Wednesday, March 10, 2010

What Casinos Do to Local Businesses

This was a great write-up about what a casino would do to Downtown Worcester and other Downtown areas like it, written by the founder and exec director of The Hanover Theatre, which is largely seen as the spark that gave Downtown Worcester a rebirth in recent years.
Today, The Hanover Theatre, and other wonderful venues like it, face a critical threat from resort casinos. The performance venues that are an integral part of the casinos will almost certainly deal a fatal blow to The Hanover Theatre if they are placed anywhere in Massachusetts, save possibly the far western edge of the state.

What’s the threat? First, because of radius restrictions, we will lose to casinos our top headline performers — such as B.B. King, Aretha Franklin, David Copperfield, Bill Cosby, Miranda Lambert, Ian Anderson, Mandy Patinkin and many, many more. We already have evidence of this, as we have been prevented by Connecticut casinos from booking Jerry Seinfeld, Jackson Browne, Denis Leary and other popular icons.
The writers also note that they'd be hit just as hard with their Broadway shows, which would also be banned by the radius restrictions.

But, of course, the problems don't stop with the theatre.

It is ironic that the case being made for resort casinos in Massachusetts is based on the economic benefit they will purportedly create, when so much evidence points to exactly the opposite effect. The casino’s business model is built around keeping people from leaving the building. No windows, no clocks, nothing to remind gamblers that there’s anywhere they might want to be other than at the blackjack table or slot machine. How can we possibly believe that this model will bring one dollar to the economic activity of the surrounding area?
The writers correctly note that, unlike with local businesses, any revenue the casinos bring in will go right out the door again to the casino's national and international investors. With local businesses, the profits each business earns ends up being spent locally, which essentially means those profits are recycled and spread around. They also note that any jobs that will be "created" will have represented jobs that were destroyed in the local economy. There is no net growth -- in fact, there's almost certainly a net loss. Just think about it: if the average restaurant, pub or club has a 2-5% profit margin at the end of the year, but most businesses in the area lose 5-20% of their profits to the casino, that means all those businesses are wiped out, with fewer jobs, revenues and choices for the surrounding economy.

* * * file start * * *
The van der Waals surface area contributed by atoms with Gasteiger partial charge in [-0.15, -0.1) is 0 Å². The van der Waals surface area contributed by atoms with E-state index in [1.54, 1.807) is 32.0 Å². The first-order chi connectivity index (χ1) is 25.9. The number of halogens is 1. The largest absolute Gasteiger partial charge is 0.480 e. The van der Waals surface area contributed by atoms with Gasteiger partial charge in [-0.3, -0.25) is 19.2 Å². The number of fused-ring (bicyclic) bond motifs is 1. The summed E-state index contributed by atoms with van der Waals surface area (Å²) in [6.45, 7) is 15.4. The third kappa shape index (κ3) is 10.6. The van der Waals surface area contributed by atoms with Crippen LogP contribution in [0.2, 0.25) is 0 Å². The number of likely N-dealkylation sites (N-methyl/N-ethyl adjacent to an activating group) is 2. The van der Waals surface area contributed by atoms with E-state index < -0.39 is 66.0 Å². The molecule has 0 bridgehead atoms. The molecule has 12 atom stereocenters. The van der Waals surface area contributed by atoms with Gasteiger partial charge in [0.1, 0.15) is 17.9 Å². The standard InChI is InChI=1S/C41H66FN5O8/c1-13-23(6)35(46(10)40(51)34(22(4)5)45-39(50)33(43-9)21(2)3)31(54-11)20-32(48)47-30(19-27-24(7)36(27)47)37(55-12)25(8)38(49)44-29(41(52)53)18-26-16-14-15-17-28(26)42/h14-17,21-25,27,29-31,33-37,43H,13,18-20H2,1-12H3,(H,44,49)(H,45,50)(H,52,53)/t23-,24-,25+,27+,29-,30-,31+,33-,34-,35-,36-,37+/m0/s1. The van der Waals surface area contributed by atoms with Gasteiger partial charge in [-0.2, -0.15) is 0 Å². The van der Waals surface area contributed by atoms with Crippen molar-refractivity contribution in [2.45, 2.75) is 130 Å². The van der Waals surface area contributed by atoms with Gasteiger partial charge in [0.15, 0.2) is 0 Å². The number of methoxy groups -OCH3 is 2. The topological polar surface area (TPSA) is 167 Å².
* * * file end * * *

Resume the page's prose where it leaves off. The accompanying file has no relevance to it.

They make that point in real terms.
We urge you not to be distracted by all of the noise about casino gambling in Massachusetts and do your own research. Look at New London, Conn., where more than 30 restaurants closed following the opening of Foxwoods and Mohegan Sun. Look at Cripple Creek, Colo., whose once-thriving downtown went from 66 restaurants to less than 10.
When we ask our state politicians to help make economic policy for our state, we need them to do the research and look for ways that help local communities, that help create net growth -- and aren't just rabid attempts to go after a few headlines, or succumb to the powerful and well-oiled lobbies powering the push for slots year in and year out.


Mark Belanger said...

Whenever I think of a casino in Fall River, I think of what it might do to the Narrow Center - my all-time favourite live music venue.

Every penny that goes into the casino is discretionary money that will not be spent at the Narrows, your theatre, restaurants, and so on.

I know that pro-casino people read that statement and go "yeah, yeah, blah, blah" but it's true and it will hurt local businesses.

No question about it.

Anonymous said...

Just wondering what your thoughts are on what effect sales taxes have on business. Specifically what effect does a sales tax on alchohol have on border communities like Methuen? My guess is that people drive 2 miles North and avoid the tax.

Ryan said...

The sales tax was not my first choice at all, but I do think we generally overestimate the amount of people willing to hop across the border.

In some areas, there are tolls that would cost more than the tax, but in all areas, it's more expensive in terms of gas and in terms of time, with a major expense in the opportunity cost of what you could have spent if you didn't take that trip to NH to save a couple cents on the dollar.

For a few people *right* on the border, it may make a difference, but probably not enough to offset the needs of that extra revenue... even if that's not at all where I would have picked to get that revenue.

Anonymous said...

Cut the hacks and get rid of the patronage. Until then the Dems are screwed.

Anonymous said...

I'm not sure where you get your numbers or information from on the local effect of casinos. Atlantic City had a 40,000 population before the casinos came in. The town was dying. The casinos now employ more than 50,000 people.

I was in Cripple Creek the year before casinos. I was a ghost town. There couldn't of been 15-20 stores open and most had few customers. State law dictated that casinos could only be opened in existing structures, so most of the restaurants and hotels sold out to the casinos.

Anonymous said...

Why do liberals want to tell everyone how to live their lives when their own lives are pretty fucked up. Tax the rich you say. Well I say get a fuckin job and start contributing instead of bitching.

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